Documentary moves from theaters to TV with crowdfunding

Bill W.
A shot from the production of “Bill W.”

 

Every home in America with a TV and an antenna has PBS, which is why Kevin Hanlon and Dan Carracino of Page 124 Productions raised over $75,000 dollars on Kickstarter to have their documentary featured on the channel.

After a limited theatrical release, the first-time filmmakers sought an opportunity to reach a larger audience for their 2012 documentary profiling Bill Wilson, a co-founder of Alcoholic Anonymous. But in order to get “Bill W.” on PBS they were faced with a tough choice: Add 15 minutes or cut 15 minutes from the documentary to meet standard a broadcast timeslot.

They chose to make the film longer, but with that choice came more challenges. The two filmmakers jointly answered questions from Through the Cracks via email.

“It’s definitely the more expensive route, but we both felt strongly that the story couldn’t be told right if we cut so much from it,” the filmmakers said. “We realized, ‘Hey, getting a chance to be on PBS is great. But this is going to take a lot of work and a lot of money.’”

Hanlon and Carracino self-funded the production of the film, saving money for more than 20 years to do so, but their funds where exhausted by the time they had the opportunity to air on PBS. So the two turned to Kickstarter, where 471 backers pledged $76,455 to help re-cut the film.

“The vast majority of our support came from people who had really caught fire about the film in 2012 and since – people who had helped us get the word out about it during the theatrical release, and who continue to help us get the word out,” they said. “We also learned – as is probably not all that surprising – that it can be very difficult to raise money for any endeavor, no matter how worthy or good it may seem. For example, we have over 50,000 likes on our Facebook page, and we were hoping for a one percent participation rate, but only about 1/10 of one percent of those people participated.”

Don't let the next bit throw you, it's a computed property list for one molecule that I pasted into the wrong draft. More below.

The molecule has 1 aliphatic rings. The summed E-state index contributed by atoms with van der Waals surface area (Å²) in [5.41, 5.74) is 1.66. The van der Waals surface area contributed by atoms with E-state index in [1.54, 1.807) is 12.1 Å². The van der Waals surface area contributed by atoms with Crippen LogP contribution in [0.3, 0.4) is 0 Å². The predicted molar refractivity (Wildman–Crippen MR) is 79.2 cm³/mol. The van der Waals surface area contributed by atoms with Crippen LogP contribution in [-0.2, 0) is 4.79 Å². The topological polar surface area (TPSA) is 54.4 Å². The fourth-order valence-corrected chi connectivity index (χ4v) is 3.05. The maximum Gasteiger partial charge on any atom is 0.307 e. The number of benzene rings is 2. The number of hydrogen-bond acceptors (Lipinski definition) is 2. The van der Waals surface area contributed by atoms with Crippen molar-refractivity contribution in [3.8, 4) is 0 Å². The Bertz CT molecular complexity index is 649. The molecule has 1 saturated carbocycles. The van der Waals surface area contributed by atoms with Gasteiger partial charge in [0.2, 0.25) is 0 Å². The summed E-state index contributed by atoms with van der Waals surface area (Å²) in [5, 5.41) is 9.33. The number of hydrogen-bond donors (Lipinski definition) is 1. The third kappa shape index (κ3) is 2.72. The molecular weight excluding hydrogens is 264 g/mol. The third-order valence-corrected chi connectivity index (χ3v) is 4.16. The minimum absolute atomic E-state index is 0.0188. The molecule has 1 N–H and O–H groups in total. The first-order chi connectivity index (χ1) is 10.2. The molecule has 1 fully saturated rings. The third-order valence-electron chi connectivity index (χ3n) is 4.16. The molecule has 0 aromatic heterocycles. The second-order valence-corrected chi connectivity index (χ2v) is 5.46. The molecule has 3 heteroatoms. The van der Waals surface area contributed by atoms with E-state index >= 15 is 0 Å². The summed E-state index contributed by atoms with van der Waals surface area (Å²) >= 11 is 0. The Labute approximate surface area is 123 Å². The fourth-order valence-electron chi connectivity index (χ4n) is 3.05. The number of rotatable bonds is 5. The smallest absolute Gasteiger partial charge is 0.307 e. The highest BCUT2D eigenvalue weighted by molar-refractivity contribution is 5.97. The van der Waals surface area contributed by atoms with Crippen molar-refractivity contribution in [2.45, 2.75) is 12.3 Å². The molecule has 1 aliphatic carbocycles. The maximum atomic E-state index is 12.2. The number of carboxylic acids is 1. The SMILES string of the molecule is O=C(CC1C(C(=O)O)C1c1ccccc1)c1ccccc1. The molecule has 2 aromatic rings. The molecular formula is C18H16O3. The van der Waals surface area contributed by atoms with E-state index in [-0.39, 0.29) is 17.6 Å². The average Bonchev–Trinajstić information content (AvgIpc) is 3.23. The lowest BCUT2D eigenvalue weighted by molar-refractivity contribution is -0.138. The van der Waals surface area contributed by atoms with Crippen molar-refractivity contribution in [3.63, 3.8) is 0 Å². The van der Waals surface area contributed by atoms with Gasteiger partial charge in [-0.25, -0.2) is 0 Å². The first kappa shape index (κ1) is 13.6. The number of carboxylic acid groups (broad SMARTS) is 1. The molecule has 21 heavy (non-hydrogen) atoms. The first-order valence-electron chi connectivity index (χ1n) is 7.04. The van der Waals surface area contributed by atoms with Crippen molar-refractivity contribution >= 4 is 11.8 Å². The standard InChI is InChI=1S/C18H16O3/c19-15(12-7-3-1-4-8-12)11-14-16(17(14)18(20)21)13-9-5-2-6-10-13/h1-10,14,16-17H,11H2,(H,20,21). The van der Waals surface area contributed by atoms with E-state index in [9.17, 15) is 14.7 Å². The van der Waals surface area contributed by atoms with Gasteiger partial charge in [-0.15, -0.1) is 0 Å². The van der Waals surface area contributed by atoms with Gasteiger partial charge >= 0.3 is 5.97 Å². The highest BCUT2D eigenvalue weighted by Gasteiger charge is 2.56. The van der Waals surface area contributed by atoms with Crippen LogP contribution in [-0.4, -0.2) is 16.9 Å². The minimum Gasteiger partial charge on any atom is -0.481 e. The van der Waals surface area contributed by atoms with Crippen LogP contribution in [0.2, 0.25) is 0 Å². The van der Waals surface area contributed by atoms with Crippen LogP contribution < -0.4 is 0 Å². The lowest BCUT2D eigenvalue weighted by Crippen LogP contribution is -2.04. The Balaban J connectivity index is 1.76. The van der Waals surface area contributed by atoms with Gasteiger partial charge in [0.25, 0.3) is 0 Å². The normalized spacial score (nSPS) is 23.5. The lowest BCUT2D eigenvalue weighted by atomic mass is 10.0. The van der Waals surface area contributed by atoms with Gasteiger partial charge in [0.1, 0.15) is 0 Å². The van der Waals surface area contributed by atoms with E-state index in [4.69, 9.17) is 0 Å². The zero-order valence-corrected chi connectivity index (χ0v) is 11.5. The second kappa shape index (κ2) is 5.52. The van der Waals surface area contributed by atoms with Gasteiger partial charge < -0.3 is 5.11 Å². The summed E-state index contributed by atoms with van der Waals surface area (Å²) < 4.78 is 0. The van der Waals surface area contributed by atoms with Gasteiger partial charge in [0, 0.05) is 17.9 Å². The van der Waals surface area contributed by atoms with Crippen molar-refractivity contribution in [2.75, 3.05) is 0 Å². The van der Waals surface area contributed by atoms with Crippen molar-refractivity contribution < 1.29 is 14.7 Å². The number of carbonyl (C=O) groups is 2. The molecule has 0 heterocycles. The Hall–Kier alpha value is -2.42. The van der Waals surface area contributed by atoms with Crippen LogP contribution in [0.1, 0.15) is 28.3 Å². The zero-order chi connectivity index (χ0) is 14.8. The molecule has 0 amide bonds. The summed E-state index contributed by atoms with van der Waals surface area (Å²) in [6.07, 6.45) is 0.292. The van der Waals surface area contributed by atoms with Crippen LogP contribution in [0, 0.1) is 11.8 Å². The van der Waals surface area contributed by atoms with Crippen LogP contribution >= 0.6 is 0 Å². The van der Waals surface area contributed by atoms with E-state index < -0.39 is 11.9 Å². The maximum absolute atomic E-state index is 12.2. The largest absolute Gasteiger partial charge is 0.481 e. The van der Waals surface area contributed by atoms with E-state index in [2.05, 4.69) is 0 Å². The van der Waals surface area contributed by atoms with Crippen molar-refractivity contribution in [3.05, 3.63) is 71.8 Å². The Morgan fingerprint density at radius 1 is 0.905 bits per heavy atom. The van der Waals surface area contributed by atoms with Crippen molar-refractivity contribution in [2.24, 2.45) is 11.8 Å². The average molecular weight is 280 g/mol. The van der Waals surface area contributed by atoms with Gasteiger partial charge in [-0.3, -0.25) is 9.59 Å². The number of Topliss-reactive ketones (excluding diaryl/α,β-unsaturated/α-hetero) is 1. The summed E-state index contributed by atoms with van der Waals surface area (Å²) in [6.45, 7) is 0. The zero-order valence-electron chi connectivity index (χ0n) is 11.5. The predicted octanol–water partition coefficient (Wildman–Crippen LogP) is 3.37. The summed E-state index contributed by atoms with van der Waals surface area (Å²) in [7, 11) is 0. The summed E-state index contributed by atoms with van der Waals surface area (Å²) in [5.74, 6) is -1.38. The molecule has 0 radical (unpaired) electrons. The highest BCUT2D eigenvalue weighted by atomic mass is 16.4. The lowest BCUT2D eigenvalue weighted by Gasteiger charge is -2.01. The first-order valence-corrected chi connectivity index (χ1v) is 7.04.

The two liked using Kickstarter as a way to raise funds, saying it’s much nicer to have nearly 500 people contribute money instead of one or two people. And they have some good advice for those looking to crowdfund their projects.

“In particular, [Kickstarter’s] model for having a goal that must be met before any funds are received creates a very positive energy for the campaign, especially towards the end. It also creates a lot of stress during the campaign,” they said. “Believe us, when you hit the saddle in the middle and money seems to dry up, you’ll definitely have your doubts about whether or not the campaign will be a successful one. Just keep plugging away.”

You can learn more about “Bill W.” on Page 124’s website.

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Joe Proudman
Joe is a filmmaker and multimedia journalist based in Davis, Calif.

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